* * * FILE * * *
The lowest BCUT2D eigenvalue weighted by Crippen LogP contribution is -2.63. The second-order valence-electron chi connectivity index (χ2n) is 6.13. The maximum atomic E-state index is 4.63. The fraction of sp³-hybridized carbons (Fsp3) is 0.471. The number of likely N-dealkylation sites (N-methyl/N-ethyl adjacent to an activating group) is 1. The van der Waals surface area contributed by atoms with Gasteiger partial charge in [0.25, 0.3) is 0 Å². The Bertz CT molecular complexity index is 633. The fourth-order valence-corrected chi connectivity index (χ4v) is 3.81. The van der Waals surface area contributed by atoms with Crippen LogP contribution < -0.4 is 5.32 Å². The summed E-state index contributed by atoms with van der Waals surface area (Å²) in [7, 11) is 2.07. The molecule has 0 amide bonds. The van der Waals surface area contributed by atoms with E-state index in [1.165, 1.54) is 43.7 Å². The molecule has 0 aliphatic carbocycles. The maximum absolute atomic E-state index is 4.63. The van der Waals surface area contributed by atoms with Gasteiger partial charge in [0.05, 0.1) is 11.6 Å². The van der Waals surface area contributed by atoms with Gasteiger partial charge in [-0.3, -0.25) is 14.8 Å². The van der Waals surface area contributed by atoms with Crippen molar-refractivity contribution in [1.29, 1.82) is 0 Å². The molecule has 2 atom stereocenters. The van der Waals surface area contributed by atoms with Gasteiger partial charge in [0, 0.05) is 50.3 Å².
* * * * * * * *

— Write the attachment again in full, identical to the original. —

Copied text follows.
The lowest BCUT2D eigenvalue weighted by Crippen LogP contribution is -2.63. The second-order valence-electron chi connectivity index (χ2n) is 6.13. The maximum atomic E-state index is 4.63. The fraction of sp³-hybridized carbons (Fsp3) is 0.471. The number of likely N-dealkylation sites (N-methyl/N-ethyl adjacent to an activating group) is 1. The van der Waals surface area contributed by atoms with Gasteiger partial charge in [0.25, 0.3) is 0 Å². The Bertz CT molecular complexity index is 633. The fourth-order valence-corrected chi connectivity index (χ4v) is 3.81. The van der Waals surface area contributed by atoms with Crippen LogP contribution < -0.4 is 5.32 Å². The summed E-state index contributed by atoms with van der Waals surface area (Å²) in [7, 11) is 2.07. The molecule has 0 amide bonds. The van der Waals surface area contributed by atoms with E-state index in [1.165, 1.54) is 43.7 Å². The molecule has 0 aliphatic carbocycles. The maximum absolute atomic E-state index is 4.63. The van der Waals surface area contributed by atoms with Gasteiger partial charge in [0.05, 0.1) is 11.6 Å². The van der Waals surface area contributed by atoms with Gasteiger partial charge in [-0.3, -0.25) is 14.8 Å². The van der Waals surface area contributed by atoms with Crippen molar-refractivity contribution in [1.29, 1.82) is 0 Å². The molecule has 2 atom stereocenters. The van der Waals surface area contributed by atoms with Gasteiger partial charge in [0, 0.05) is 50.3 Å².